It was actually John Wirth, the showrunner, who wanted Chang to look very, very dapper, almost English. Fortunately I had help, I had someone like John Wirth who was very collaborative and very forward-thinking. I don’t think he was trying to challenge anything — we were basically telling the truth of who this guy is. For me, as an actor, every time you go to the truth, you’ll always be surprised at how interesting and how multifaceted the truth really is. It’s much, much better than any stereotype that people can come up with.
With Uncle 6, there was a similar starting point. He’s a very successful businessman, a self-made man, very well-dressed, deals with politicians all day. That’s the type of guy he is, he wears three-piece suits. Earlier in the season [you also see] what he looks like 15 years ago — he was a cheap thug. So we made a conscious effort on his mannerisms, on his speech, and also his clothing, to show that this guy has grown to dress and speak and behave like that.
Every time you go to the truth, you’ll always be surprised at how interesting and multifaceted the truth really is — it’s much, much better than any stereotype
Side note: I read that you trained in martial arts with Bruce Fontaine, a legend of Hong Kong kung fu cinema, early in your career, and you bring that skill set to your portrayal of Uncle 6. Do you keep up with your wushu training?
Very much. He actually trained me early on in my career, on wushu, and through the years I’ve also worked with a lot of different wushu practitioners. I am still in it. As of last week, I was working with someone in Hong Kong on wushu. It’s just a fantastic exercise — it connects me back to Chinese heritage. Wushu derives from traditional martial arts, plus gymnastics. So you’re really learning traditional Chinese martial arts, we’re talking thousands of years of knowledge that’s being passed down. That’s really cool. So yeah, I’m still very active. I keep up with it, and I have to use it more often than not in my work.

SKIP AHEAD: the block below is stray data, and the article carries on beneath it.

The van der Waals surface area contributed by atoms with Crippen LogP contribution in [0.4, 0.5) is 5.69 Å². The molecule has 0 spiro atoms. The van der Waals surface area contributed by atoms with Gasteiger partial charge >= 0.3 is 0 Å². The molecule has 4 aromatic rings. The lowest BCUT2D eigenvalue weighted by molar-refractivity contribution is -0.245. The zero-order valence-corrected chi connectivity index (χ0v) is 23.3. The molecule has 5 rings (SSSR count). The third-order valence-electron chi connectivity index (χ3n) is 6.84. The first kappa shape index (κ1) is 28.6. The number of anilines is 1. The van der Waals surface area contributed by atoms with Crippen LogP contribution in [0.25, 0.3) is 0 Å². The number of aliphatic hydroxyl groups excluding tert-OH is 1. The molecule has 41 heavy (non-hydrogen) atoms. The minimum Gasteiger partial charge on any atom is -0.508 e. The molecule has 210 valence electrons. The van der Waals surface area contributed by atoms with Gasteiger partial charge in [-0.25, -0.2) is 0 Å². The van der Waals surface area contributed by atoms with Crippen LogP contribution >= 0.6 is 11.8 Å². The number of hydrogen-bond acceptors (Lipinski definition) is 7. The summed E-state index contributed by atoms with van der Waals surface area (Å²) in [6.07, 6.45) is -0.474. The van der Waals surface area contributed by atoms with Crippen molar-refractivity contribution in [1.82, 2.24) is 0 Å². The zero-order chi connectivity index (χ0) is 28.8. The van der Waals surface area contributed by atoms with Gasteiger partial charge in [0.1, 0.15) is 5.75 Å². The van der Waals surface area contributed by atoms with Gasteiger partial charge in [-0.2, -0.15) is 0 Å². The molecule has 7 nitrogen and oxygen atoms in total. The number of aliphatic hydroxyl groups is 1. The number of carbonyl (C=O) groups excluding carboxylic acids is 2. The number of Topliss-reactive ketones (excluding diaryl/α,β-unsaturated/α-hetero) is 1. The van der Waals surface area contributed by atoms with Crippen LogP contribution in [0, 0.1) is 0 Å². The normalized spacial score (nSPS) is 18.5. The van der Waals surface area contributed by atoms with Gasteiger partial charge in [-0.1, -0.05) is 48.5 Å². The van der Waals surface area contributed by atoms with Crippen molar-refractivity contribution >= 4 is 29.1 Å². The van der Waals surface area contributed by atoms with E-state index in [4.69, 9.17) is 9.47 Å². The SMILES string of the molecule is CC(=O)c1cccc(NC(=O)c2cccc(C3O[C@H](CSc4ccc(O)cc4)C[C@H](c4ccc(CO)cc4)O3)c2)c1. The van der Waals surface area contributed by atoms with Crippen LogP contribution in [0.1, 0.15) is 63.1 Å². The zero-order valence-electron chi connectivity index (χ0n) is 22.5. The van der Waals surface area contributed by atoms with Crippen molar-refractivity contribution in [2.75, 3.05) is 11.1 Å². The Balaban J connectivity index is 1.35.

In both shows you co-star with Tzi Ma, who’s also in currently screening film The Farewell, and the upcoming Mulan reboot. You are both actors with Chinese heritage that are firmly established in the world of Hollywood, and hold continued relevance as there are more and more roles available for Asian/Chinese actors. Can you comment on your working relationship with Tzi Ma, and more generally about how the landscape of opportunity for Asian or Chinese/Chinese-American actors has changed over the course of your acting career?
Tzi Ma is an old friend, I love working with him. It’s always fun. In the ’90s, there was what I call the Crouching Tiger, Hidden Dragon effect. That affected Chinese actors and Chinese-American actors in Hollywood. That was 20 years ago.